Not long ago, Glasgow resembled Detroit — once proud city in the midst of a depression that was characterized by liquor, drugs, and crime. Today, Glasgow is possibly the trendiest city in the UK, catering a booming arts scene and a musical surge reminiscent of Motown in Detroit. Despite the Scottish hotspot’s growing popularity (and the all-mighty pound), there are still lots of free or nearly free ways to enjoy all the culture to be found here. These are some of our favorites.
Glasgow School of Art
The magnum opus of Glasgow School of Art, designed by Charles Rennie Mackintosh, is among the most stunning creations in the industrial-driven city. You can see his touch in each carefully etched each detail of the building, from the grandiose library to the individual high-backed chairs (more fit for an NBA all-star than the average person). Architecture students give hour-long tours of the building for £10 (just under $15), but visiting is completely free.
William Burrell was a shipping merchant at the end of the 19th century, and most wouldn’t have guessed that he’d turn out to own one of Scotland’s finest collections of art. Located a few miles from the city-center, the Burrell Collection features an armory, Egyptian art, and your typical art museum favorites, like Degas. Just as beautiful? The medieval stained glass assemblage that the collection is housed in.
Glasgow Necropolis and Cathedral
Glasgow’s known for its green spaces. In fact, the entire country of Scotland can be considered a green space — but the beauty within the Necropolis is especially remarkable as it is eerie. Here, the tombs of wealthy merchants form mini skyscrapers that overlook the city, as a perfect spot for a quiet stroll or even a rather creepy afternoon picnic. Next door is the famous 800-year-old Glasgow Cathedral, another free and can’t-miss attraction if you love Gothic architecture.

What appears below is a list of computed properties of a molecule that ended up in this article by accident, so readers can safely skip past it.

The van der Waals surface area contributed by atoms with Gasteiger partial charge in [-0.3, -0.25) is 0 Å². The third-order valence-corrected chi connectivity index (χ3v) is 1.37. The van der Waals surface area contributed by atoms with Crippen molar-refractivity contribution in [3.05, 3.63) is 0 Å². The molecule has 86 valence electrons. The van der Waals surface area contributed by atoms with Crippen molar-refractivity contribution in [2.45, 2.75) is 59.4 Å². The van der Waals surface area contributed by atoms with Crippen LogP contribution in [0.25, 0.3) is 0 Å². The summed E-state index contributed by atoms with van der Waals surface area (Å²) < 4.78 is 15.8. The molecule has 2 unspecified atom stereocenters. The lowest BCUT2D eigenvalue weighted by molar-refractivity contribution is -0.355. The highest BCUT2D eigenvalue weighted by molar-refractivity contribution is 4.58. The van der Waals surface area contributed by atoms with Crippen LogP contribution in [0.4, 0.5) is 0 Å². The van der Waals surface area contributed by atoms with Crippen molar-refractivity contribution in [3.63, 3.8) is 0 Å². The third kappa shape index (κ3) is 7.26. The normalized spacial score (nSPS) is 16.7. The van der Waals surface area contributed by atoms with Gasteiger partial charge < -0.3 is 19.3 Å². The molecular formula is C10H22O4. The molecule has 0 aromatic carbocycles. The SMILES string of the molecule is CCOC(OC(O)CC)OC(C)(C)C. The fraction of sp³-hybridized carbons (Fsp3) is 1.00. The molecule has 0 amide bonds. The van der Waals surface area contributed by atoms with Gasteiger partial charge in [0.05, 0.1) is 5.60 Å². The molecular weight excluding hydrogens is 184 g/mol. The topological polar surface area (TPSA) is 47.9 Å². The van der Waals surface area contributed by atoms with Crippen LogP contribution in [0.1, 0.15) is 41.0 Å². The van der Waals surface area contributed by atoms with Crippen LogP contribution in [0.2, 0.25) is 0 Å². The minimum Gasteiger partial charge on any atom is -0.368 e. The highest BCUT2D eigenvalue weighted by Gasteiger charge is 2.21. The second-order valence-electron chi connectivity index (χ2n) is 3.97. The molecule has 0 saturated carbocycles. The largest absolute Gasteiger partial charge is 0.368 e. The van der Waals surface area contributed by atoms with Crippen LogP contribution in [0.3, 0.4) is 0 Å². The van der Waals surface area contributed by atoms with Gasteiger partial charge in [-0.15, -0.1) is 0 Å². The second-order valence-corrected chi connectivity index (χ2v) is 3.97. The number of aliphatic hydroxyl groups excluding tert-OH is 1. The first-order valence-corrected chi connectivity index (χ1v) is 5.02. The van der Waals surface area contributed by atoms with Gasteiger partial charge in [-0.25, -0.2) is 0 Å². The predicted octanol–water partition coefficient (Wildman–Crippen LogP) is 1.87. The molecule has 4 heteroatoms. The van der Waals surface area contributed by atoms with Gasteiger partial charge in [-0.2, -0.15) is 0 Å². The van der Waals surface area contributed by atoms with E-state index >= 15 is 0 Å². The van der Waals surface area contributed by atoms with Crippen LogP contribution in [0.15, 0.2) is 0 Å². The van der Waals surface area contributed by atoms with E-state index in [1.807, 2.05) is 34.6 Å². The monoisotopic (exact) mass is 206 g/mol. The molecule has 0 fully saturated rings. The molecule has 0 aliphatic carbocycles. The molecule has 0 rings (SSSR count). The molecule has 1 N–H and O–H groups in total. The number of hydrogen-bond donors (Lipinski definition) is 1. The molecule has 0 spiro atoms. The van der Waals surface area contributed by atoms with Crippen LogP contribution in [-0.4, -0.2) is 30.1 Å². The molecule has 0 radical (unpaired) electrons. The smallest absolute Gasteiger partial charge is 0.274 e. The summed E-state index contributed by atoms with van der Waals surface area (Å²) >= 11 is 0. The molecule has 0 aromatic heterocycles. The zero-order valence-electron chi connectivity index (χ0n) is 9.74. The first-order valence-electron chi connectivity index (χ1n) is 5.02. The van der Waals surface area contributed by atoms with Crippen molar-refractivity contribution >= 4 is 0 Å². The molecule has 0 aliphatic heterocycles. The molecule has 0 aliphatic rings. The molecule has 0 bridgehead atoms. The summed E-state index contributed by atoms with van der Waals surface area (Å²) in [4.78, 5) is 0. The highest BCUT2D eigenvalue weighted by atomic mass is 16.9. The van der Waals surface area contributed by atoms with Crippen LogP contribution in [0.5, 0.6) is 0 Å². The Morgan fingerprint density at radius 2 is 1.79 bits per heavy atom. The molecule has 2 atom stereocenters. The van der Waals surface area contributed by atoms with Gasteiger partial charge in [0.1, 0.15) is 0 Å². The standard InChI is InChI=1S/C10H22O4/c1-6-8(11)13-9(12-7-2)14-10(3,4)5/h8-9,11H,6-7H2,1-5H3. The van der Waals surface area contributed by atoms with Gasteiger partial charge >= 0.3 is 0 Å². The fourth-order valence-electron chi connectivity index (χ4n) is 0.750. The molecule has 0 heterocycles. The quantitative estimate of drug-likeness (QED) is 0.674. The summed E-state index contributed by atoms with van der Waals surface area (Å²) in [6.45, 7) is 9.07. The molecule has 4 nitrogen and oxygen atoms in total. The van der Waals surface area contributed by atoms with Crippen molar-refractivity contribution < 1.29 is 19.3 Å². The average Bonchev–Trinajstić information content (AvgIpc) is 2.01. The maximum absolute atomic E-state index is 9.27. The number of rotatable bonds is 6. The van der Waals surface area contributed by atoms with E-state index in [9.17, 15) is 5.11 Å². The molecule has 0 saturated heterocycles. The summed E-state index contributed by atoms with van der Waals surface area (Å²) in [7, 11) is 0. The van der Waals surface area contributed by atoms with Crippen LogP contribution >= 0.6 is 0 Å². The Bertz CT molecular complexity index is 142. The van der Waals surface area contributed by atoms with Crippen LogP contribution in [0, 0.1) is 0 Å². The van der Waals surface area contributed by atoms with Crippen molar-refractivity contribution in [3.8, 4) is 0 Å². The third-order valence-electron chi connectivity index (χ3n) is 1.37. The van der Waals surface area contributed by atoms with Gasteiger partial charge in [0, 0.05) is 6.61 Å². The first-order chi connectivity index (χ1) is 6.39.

Bathe at Arlington Bath Club
One of the oldest Victorian baths in the UK, Arlington Bath Club follows the Roman ritual of approaching the spa as a center for exercise and sociability. While you technically need a membership to use the baths, visitors can actually tour the baths and even enjoy a “trial” bath for £5, just in case you “feel like joining.” (It’s typically £52 for a month of membership — still pretty reasonable if you’re staying a while.)
Created as a center for design and architecture in 1999, the real beauty of the Lighthouse lies in its views over Glasgow. Mackintosh Tower, at the top of a dizzying staircase, provides panoramas overlooking the city. Also in the building is a splendid bar to accompany your view with a scotch (not free, unfortunately).
Enjoy a free show at one of the city’s many pubs
Did you know that UNESCO awarded cities for their music scenes? And, yes, Glasgow holds one of these rare awards. Nearly every pub in the city, on most nights of the week, lines up an array of live music. You might find the likes of everything from Scottish indie rock to traditional Celtic folklore. If you’re interested in the sounds of the highlands, we especially suggest Wintergills as a perfect spot.